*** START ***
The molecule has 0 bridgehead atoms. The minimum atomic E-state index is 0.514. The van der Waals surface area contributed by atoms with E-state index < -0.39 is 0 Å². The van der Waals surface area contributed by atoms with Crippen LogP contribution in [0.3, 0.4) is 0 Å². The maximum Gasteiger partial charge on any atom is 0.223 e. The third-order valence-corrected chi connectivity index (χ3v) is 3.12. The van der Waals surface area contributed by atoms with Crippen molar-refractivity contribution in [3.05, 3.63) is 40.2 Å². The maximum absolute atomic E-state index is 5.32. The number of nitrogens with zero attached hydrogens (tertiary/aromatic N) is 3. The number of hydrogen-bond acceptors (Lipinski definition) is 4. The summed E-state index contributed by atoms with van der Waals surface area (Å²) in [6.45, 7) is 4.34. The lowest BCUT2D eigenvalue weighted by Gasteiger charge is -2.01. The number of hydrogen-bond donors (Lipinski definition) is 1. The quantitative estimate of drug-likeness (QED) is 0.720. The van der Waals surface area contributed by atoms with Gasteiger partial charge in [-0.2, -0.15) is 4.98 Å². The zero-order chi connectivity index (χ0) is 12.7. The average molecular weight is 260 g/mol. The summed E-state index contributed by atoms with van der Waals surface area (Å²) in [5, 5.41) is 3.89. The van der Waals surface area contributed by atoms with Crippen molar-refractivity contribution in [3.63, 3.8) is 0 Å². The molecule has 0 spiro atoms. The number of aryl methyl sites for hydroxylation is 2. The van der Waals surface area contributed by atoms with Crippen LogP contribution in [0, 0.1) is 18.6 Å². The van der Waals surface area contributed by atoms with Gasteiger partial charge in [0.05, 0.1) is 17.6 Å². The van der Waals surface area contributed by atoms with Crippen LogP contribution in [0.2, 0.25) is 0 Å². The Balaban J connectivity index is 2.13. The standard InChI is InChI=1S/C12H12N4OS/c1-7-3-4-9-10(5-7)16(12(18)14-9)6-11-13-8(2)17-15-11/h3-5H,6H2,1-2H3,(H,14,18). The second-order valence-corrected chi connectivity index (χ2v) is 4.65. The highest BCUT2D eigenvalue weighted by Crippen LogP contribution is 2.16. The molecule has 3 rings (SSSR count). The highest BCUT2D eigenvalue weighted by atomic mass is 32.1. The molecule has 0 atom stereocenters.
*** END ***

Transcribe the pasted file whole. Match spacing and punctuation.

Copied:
The molecule has 0 bridgehead atoms. The minimum atomic E-state index is 0.514. The van der Waals surface area contributed by atoms with E-state index < -0.39 is 0 Å². The van der Waals surface area contributed by atoms with Crippen LogP contribution in [0.3, 0.4) is 0 Å². The maximum Gasteiger partial charge on any atom is 0.223 e. The third-order valence-corrected chi connectivity index (χ3v) is 3.12. The van der Waals surface area contributed by atoms with Crippen molar-refractivity contribution in [3.05, 3.63) is 40.2 Å². The maximum absolute atomic E-state index is 5.32. The number of nitrogens with zero attached hydrogens (tertiary/aromatic N) is 3. The number of hydrogen-bond acceptors (Lipinski definition) is 4. The summed E-state index contributed by atoms with van der Waals surface area (Å²) in [6.45, 7) is 4.34. The lowest BCUT2D eigenvalue weighted by Gasteiger charge is -2.01. The number of hydrogen-bond donors (Lipinski definition) is 1. The quantitative estimate of drug-likeness (QED) is 0.720. The van der Waals surface area contributed by atoms with Gasteiger partial charge in [-0.2, -0.15) is 4.98 Å². The zero-order chi connectivity index (χ0) is 12.7. The average molecular weight is 260 g/mol. The summed E-state index contributed by atoms with van der Waals surface area (Å²) in [5, 5.41) is 3.89. The van der Waals surface area contributed by atoms with Crippen molar-refractivity contribution in [3.63, 3.8) is 0 Å². The molecule has 0 spiro atoms. The number of aryl methyl sites for hydroxylation is 2. The van der Waals surface area contributed by atoms with Crippen LogP contribution in [0, 0.1) is 18.6 Å². The van der Waals surface area contributed by atoms with Gasteiger partial charge in [0.05, 0.1) is 17.6 Å². The van der Waals surface area contributed by atoms with Crippen LogP contribution in [0.2, 0.25) is 0 Å². The Balaban J connectivity index is 2.13. The standard InChI is InChI=1S/C12H12N4OS/c1-7-3-4-9-10(5-7)16(12(18)14-9)6-11-13-8(2)17-15-11/h3-5H,6H2,1-2H3,(H,14,18). The second-order valence-corrected chi connectivity index (χ2v) is 4.65. The highest BCUT2D eigenvalue weighted by Crippen LogP contribution is 2.16. The molecule has 3 rings (SSSR count). The highest BCUT2D eigenvalue weighted by atomic mass is 32.1. The molecule has 0 atom stereocenters.